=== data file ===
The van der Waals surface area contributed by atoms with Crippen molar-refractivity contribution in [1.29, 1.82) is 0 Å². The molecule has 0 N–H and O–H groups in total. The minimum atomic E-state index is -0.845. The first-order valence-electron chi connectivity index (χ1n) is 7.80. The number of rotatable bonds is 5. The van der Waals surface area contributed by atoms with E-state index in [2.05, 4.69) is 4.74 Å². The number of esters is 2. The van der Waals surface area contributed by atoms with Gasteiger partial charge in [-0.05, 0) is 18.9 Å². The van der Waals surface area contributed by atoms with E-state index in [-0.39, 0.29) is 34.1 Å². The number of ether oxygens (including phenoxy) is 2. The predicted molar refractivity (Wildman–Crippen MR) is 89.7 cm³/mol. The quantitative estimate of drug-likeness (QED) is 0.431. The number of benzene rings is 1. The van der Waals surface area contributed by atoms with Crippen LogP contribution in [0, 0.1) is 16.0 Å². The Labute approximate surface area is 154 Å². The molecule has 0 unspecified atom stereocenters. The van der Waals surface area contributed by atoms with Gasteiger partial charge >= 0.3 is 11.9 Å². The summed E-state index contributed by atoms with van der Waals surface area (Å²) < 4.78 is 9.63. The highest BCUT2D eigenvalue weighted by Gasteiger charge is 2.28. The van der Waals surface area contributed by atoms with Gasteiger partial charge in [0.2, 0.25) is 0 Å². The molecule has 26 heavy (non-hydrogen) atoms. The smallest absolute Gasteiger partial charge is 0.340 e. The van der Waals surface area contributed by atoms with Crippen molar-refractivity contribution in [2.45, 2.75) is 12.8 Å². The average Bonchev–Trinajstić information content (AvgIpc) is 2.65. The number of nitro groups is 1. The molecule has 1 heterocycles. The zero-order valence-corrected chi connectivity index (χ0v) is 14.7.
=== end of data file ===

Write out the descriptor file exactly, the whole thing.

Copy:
The van der Waals surface area contributed by atoms with Crippen molar-refractivity contribution in [1.29, 1.82) is 0 Å². The molecule has 0 N–H and O–H groups in total. The minimum atomic E-state index is -0.845. The first-order valence-electron chi connectivity index (χ1n) is 7.80. The number of rotatable bonds is 5. The van der Waals surface area contributed by atoms with E-state index in [2.05, 4.69) is 4.74 Å². The number of esters is 2. The van der Waals surface area contributed by atoms with Gasteiger partial charge in [-0.05, 0) is 18.9 Å². The van der Waals surface area contributed by atoms with E-state index in [-0.39, 0.29) is 34.1 Å². The number of ether oxygens (including phenoxy) is 2. The predicted molar refractivity (Wildman–Crippen MR) is 89.7 cm³/mol. The quantitative estimate of drug-likeness (QED) is 0.431. The number of benzene rings is 1. The van der Waals surface area contributed by atoms with Crippen LogP contribution in [0, 0.1) is 16.0 Å². The Labute approximate surface area is 154 Å². The molecule has 0 unspecified atom stereocenters. The van der Waals surface area contributed by atoms with Gasteiger partial charge >= 0.3 is 11.9 Å². The summed E-state index contributed by atoms with van der Waals surface area (Å²) < 4.78 is 9.63. The highest BCUT2D eigenvalue weighted by Gasteiger charge is 2.28. The van der Waals surface area contributed by atoms with Gasteiger partial charge in [0.2, 0.25) is 0 Å². The molecule has 26 heavy (non-hydrogen) atoms. The smallest absolute Gasteiger partial charge is 0.340 e. The van der Waals surface area contributed by atoms with Crippen molar-refractivity contribution in [2.45, 2.75) is 12.8 Å². The average Bonchev–Trinajstić information content (AvgIpc) is 2.65. The number of nitro groups is 1. The molecule has 1 heterocycles. The zero-order valence-corrected chi connectivity index (χ0v) is 14.7.